In this post, Amanda Kedaigle, a computational scientist from the Stanley Center for Psychiatric Research is describing her experience with the Single-Cell Portal (SCP), a data visualization portal built on top of Terra.
As a computational biologist, two words that are constantly used to describe my work are “collaborative” and “interdisciplinary” — and what that really means is that I’m constantly interacting with researchers from different fields, who have very different skill sets. That can create some interesting (read: hard) challenges when it comes to communicating results and exchanging insights. In this guest blog post, I’d like to share how Single-Cell Portal (SCP) has made it much easier for my colleagues and me to collaborate on data analysis and interpretation across the wetlab-drylab divide.
For context, I work with several groups at the Broad studying a novel 3-dimensional model of human brain development – called brain organoids – on a single cell level. Each of us has very different expertise: the stem cell experts and neurobiologists of Paola Arlotta’s group grow organoids; the technology, sequencing, and tissue-handling experts of Joshua Levin’s and Aviv Regev’s groups apply exciting new assays to them such as single cell RNA- and ATAC-seq; and the resulting data eventually makes its way to my officemates and me to dig out the results. Our job is to then feed those results back to the biologists to inform their next round of experimentation.
My daily work involves analyzing the data, applying relevant metadata labels such as cell type assignments for each of the cells, and producing visualizations like tSNE or umap plots. Technically, I could do all of it on my own computer or on the Broad’s cluster, but that produces data files that our biologist friends might not know how to use, and fixed images that rarely give them the perspective they’re looking for.
That’s where Single Cell Portal comes in. It’s built for visualizing single cell data, so all you need to do is upload the data (which stays private by default), and right off the bat you have access to a set of standard visualizations. The plots are interactive, so you can color or categorize the cells based on any of the meta data labels, and easily switch between tSNEs, bar charts, or violin plots. My favorite part might be the Gene Search tool, where you can enter any gene you’re interested in and plot its expression across clusters or datasets.
Like I said, I could do all of that for myself on my laptop. What makes SCP so valuable to me is that I can share the study workspace with my collaborators, some of whom have never installed R or heard of the command line, and they can point-and-click to explore the data without my help. Then we can discuss the results and refine the analysis together. For example, the developmental neurologists might look at the expression plots of the marker genes they know about and give me feedback on how well I’ve assigned cells to their cell types. I can then quickly update the SCP study based on their comments and send it back to them for another round of review.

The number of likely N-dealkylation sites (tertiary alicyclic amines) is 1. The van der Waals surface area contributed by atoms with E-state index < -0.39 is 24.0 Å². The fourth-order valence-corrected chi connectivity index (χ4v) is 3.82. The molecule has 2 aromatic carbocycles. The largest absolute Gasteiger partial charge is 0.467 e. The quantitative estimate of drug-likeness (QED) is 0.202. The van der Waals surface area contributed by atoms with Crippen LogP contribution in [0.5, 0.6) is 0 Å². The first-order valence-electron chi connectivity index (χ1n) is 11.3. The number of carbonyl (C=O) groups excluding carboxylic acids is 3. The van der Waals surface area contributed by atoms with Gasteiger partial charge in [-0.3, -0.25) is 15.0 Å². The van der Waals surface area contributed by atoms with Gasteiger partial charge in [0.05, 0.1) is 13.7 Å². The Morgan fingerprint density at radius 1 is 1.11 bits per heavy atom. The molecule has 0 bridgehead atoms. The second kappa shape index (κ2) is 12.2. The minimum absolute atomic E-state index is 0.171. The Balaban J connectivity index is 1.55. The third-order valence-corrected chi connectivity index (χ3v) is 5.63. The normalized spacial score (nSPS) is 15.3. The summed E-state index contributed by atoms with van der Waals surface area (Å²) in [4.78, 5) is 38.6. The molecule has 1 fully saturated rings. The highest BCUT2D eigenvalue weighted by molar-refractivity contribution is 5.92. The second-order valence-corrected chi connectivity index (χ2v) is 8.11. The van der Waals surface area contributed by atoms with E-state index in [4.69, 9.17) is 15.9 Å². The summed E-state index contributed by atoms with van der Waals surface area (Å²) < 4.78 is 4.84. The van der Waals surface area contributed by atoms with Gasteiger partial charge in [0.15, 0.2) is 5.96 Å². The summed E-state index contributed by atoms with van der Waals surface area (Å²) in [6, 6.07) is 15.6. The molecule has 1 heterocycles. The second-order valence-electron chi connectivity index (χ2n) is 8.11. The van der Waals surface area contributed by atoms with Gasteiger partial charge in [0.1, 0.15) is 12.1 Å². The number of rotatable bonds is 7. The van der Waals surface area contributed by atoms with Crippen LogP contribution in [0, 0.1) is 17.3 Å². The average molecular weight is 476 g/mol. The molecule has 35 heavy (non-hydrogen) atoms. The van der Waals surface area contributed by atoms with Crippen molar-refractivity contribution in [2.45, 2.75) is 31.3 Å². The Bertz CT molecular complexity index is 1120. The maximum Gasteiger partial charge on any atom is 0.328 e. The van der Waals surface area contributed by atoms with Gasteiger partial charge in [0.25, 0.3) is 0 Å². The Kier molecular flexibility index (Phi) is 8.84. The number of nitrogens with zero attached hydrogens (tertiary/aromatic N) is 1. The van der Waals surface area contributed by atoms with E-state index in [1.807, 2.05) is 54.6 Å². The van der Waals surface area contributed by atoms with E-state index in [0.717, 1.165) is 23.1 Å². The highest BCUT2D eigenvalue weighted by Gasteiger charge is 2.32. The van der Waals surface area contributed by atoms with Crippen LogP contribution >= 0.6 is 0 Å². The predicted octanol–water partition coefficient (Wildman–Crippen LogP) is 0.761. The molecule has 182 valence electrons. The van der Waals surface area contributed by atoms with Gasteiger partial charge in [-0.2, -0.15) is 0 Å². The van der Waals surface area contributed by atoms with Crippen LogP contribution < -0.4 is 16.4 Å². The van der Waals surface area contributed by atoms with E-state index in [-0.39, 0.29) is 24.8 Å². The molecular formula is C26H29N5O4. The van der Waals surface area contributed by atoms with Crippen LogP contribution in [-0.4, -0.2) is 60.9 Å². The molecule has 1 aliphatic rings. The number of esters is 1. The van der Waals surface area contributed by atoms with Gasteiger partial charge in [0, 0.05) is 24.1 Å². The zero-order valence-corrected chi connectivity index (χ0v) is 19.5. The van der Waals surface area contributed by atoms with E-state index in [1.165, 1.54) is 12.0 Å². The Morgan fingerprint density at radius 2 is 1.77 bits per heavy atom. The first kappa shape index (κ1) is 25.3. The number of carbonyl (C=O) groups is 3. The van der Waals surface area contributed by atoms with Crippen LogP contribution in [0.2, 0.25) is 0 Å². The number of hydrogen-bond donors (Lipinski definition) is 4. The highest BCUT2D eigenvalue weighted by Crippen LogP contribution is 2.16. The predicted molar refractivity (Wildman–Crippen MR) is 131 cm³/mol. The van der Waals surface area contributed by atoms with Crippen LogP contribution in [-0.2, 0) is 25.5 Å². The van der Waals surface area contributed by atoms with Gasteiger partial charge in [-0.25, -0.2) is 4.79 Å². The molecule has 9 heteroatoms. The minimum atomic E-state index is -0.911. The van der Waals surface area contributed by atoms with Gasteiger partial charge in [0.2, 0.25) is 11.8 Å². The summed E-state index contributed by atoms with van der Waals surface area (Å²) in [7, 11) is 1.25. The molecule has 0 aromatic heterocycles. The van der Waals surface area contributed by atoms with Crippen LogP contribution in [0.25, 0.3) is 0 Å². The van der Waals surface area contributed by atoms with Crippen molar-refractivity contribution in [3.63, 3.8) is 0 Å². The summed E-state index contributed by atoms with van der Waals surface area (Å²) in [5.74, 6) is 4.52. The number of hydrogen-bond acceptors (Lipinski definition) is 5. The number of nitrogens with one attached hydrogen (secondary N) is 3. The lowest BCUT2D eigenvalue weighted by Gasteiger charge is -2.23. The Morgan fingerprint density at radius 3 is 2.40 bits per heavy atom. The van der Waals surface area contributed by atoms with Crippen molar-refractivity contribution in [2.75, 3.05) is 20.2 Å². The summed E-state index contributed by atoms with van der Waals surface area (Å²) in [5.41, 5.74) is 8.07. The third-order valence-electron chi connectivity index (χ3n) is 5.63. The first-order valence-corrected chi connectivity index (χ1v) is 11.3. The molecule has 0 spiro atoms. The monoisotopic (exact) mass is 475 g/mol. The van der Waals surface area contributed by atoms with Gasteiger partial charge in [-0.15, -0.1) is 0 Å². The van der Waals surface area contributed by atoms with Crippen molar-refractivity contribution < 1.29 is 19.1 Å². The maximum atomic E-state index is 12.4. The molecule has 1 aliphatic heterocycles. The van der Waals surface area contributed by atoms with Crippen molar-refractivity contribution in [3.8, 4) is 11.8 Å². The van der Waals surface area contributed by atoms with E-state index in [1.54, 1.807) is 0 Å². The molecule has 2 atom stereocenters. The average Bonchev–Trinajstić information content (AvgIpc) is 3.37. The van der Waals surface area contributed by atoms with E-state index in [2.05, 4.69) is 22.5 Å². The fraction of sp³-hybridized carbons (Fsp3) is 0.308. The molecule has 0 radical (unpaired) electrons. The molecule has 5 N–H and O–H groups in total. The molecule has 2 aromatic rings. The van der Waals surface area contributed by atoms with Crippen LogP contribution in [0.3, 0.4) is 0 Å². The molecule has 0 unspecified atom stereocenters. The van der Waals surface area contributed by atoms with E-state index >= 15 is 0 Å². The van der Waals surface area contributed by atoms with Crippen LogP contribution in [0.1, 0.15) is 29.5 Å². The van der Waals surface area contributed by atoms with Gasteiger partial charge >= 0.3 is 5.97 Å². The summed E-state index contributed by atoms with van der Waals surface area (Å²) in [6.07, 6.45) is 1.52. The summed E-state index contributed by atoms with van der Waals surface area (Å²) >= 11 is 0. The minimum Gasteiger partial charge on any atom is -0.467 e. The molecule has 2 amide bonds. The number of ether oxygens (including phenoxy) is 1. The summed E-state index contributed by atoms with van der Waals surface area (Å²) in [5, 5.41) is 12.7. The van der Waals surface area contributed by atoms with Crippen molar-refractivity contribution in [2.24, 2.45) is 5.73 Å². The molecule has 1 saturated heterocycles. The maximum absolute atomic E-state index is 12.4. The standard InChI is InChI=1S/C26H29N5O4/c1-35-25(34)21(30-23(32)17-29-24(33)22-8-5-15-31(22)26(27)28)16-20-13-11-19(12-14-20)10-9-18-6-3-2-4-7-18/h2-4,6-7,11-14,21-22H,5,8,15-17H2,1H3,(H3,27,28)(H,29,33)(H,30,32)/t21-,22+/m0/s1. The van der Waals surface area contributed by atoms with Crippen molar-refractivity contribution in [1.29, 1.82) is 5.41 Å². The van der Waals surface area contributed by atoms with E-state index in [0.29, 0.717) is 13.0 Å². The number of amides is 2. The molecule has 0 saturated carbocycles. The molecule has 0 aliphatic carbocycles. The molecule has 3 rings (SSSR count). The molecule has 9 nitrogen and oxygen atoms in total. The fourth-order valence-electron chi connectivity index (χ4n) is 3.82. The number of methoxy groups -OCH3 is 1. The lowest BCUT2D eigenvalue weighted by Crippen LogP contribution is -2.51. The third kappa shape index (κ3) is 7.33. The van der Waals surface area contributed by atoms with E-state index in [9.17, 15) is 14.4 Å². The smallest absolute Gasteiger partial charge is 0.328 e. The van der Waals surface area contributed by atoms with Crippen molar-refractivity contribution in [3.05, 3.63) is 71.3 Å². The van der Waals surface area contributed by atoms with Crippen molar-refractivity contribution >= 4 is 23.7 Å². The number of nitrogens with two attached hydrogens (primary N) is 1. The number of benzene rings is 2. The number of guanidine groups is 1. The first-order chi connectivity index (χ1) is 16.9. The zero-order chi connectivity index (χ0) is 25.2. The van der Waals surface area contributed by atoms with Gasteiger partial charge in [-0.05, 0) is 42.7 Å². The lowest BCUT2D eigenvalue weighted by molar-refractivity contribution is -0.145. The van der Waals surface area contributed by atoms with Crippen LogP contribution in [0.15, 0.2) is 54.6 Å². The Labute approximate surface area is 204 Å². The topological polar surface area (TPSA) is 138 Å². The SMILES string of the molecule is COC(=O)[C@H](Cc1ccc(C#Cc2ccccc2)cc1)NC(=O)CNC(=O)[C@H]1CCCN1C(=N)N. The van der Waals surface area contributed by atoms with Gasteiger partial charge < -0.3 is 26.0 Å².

This ability to share our organoid studies goes beyond just direct collaborators. At one point, an Arlotta lab member asked me if we had a particular rare cell type represented in the organoids – a cell type I’d never even heard of. Rather than set up a series of meetings to figure it out, I simply added him to our study; he looked at the data himself and found the cells he wanted.
Even cooler, we were able to use this as part of the review and publication process for a recent paper: once we had the manuscript ready, we shared the SCP study with reviewers so they could explore the data themselves. When the paper was published, we easily switched the study from private to public so that anyone who reads the paper can explore the data for themselves as well. I’ve already received emails from a researcher at Johns Hopkins who’s using our data as a resource and found downloading the data from the SCP much more user-friendly than relying on the Gene Expression Omnibus (which was built with bulk expression data in mind).
Just in case I made it sound too perfect to be true, I’ll note that SCP is still under active development and does have a few quirks and flaws. The first time around, it took me a few attempts to wrangle my data into the exact file formats required by SCP — I would love it if the Portal could automatically parse output formats from popular single cell analysis packages like Seurat and Scanpy — and I ran into a couple of issues uploading the files. In another register, by default the system sends email notices about every little change. That sounds like a great feature until you have to do some iterative refinement after sharing a study with collaborators… there were a couple of days where I kept noticing errors in cell labels and re-uploading new files, which led to my poor co-workers receiving what seemed like hundreds of emails, until I realized I could customize notification settings to avoid that problem. Finally, some of my less computationally-savvy collaborators struggled a little with the interactive plotting features until they learned to use them effectively. Perhaps the interface could be made more intuitive for novices, or that could be solved through some targeted onboarding materials.
Overall, though, setting up my first big study was pretty painless. The SCP team was a huge help – special shout-out to Vicky Horst for holding my hand through the learning process. It’s been amazing to experience first hand how emerging technology can help us not only to improve assays and analysis of biological data, but also to bridge the gap and facilitate hand-offs between data-producers and data-analyzers, and ultimately speed up and amplify the discovery process.